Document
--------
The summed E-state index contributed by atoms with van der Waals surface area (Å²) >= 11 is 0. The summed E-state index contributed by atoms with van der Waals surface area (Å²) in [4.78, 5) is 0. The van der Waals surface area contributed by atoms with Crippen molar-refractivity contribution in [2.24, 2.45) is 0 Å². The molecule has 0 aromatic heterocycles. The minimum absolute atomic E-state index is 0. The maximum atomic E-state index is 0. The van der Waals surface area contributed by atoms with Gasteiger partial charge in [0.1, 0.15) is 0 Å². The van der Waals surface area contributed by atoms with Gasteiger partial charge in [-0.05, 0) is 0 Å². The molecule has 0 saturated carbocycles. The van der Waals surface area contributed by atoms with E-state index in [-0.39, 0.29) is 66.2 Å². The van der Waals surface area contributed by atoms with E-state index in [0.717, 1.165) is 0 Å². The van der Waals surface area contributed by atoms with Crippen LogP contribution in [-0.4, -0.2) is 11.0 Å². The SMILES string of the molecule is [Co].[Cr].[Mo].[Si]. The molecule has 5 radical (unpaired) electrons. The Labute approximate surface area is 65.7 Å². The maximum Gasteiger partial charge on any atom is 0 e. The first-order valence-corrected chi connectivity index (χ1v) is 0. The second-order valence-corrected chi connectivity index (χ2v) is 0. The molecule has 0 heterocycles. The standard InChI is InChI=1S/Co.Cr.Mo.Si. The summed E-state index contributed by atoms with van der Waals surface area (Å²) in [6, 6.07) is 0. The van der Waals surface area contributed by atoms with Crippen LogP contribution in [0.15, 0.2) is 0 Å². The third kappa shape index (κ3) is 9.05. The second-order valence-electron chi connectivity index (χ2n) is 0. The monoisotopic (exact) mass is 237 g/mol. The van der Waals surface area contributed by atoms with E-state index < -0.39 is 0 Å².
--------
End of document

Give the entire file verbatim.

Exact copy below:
The summed E-state index contributed by atoms with van der Waals surface area (Å²) >= 11 is 0. The summed E-state index contributed by atoms with van der Waals surface area (Å²) in [4.78, 5) is 0. The van der Waals surface area contributed by atoms with Crippen molar-refractivity contribution in [2.24, 2.45) is 0 Å². The molecule has 0 aromatic heterocycles. The minimum absolute atomic E-state index is 0. The maximum atomic E-state index is 0. The van der Waals surface area contributed by atoms with Gasteiger partial charge in [0.1, 0.15) is 0 Å². The van der Waals surface area contributed by atoms with Gasteiger partial charge in [-0.05, 0) is 0 Å². The molecule has 0 saturated carbocycles. The van der Waals surface area contributed by atoms with E-state index in [-0.39, 0.29) is 66.2 Å². The van der Waals surface area contributed by atoms with E-state index in [0.717, 1.165) is 0 Å². The van der Waals surface area contributed by atoms with Crippen LogP contribution in [-0.4, -0.2) is 11.0 Å². The SMILES string of the molecule is [Co].[Cr].[Mo].[Si]. The molecule has 5 radical (unpaired) electrons. The Labute approximate surface area is 65.7 Å². The maximum Gasteiger partial charge on any atom is 0 e. The first-order valence-corrected chi connectivity index (χ1v) is 0. The second-order valence-corrected chi connectivity index (χ2v) is 0. The molecule has 0 heterocycles. The standard InChI is InChI=1S/Co.Cr.Mo.Si. The summed E-state index contributed by atoms with van der Waals surface area (Å²) in [6, 6.07) is 0. The van der Waals surface area contributed by atoms with Crippen LogP contribution in [0.15, 0.2) is 0 Å². The third kappa shape index (κ3) is 9.05. The second-order valence-electron chi connectivity index (χ2n) is 0. The monoisotopic (exact) mass is 237 g/mol. The van der Waals surface area contributed by atoms with E-state index < -0.39 is 0 Å².